(3) whether the defendant's reluctance to commit the crime is overcome by appeals to humanitarian instincts such as sympathy or past friendship, by temptation of exorbitant gain, or by persistent solicitation in the face of unwillingness [; and]
(4) whether the record reveals simply a desire to obtain a conviction with no reading that the police motive is to prevent further crime or protect the populace.
Id. at 802–03 (citing People v. Isaacson, 44 N.Y.2d 511, 406 N.Y.S.2d 714, 378 N.E.2d 78, 83 (1978), and applying the Isaacson factors to conclude that a “reverse-sting” operation in which undercover officers posed as narcotics dealers and sold narcotics to individuals who approached them did not violate due process).
In this case, the district court applied the four-factor test from James and concluded that Christenson's due-process rights were not violated. Christenson contends that the district court erred by using the James analysis and that the Burkland test should be used to determine his outrageous-conduct claim. He argues that the CI's use of sex “to get Christenson to sell her drugs makes this case analogous to Burkland ” and that “the resolution of [Christenson's] due-process claim should have been decided by the analysis applicable to due-process outrageous conduct claims that arise when sex is used to investigate alleged criminal conduct like prostitution.” He further argues that “[the James ] factors are not helpful and appropriate to resolving Christenson's due-process claim because the range of factors is too broad.” See Burkland, 775 N.W.2d at 375 (declining to apply the James factors “because the nature of a controlled-substance investigation differs significantly from that of a prostitution investigation”). The state counters that James provides the appropriate analytical framework because it applies to outrageous-conduct claims that stem from controlled-substance investigations.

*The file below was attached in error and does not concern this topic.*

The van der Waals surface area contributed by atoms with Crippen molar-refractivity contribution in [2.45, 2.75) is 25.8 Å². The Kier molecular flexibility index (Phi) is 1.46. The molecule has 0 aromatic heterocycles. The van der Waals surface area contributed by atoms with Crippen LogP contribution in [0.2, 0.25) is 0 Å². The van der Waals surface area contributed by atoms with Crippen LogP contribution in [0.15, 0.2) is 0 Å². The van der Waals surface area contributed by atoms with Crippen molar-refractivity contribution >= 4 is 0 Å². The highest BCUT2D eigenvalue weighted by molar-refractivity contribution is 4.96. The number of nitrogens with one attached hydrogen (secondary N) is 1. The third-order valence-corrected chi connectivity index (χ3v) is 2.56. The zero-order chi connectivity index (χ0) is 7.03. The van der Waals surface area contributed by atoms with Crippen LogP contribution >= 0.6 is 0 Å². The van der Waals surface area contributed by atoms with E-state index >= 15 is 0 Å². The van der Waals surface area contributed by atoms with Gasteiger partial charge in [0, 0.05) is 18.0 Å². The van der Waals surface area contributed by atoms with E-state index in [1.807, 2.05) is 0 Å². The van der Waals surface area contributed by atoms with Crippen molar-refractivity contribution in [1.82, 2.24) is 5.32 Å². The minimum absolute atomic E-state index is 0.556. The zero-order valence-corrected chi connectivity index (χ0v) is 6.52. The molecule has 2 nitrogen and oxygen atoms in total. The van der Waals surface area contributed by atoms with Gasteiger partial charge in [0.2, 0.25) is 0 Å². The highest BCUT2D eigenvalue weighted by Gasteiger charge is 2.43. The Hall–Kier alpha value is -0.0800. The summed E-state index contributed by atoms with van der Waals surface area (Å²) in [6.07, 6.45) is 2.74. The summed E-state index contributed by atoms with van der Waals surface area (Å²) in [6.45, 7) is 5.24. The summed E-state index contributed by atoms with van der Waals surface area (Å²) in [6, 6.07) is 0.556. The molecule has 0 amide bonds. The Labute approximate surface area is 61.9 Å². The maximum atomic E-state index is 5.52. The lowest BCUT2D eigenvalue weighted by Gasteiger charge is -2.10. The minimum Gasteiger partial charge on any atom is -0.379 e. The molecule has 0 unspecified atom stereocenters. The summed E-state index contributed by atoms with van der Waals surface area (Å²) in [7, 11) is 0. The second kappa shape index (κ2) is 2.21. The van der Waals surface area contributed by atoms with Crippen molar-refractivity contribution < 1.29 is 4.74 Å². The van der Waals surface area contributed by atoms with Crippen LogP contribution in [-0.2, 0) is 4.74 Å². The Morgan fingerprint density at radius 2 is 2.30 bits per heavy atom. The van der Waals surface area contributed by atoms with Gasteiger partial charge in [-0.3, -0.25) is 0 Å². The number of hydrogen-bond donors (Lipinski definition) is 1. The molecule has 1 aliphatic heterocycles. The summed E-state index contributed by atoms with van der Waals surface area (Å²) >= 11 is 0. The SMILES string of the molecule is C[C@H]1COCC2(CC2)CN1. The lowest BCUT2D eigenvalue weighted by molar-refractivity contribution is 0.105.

We disagree with the state that the parties' dispute regarding whether this court should apply the test from James or Burkland is resolved by asking whether the underlying investigation involved a controlled-substance crime or prostitution. We believe that the relevant focus should be on the challenged conduct itself, namely, the use of sex in an investigation. Because the challenged conduct in James involved the use of a “reverse-sting” operation and not the use of sex, James is not directly on point. See James, 484 N.W.2d at 800–01;see also Burkland, 775 N.W.2d at 375 (stating that “the James factors are not directly applicable” to a “sex-for-money exchange involving intimate activities on the part of the buyer and seller”).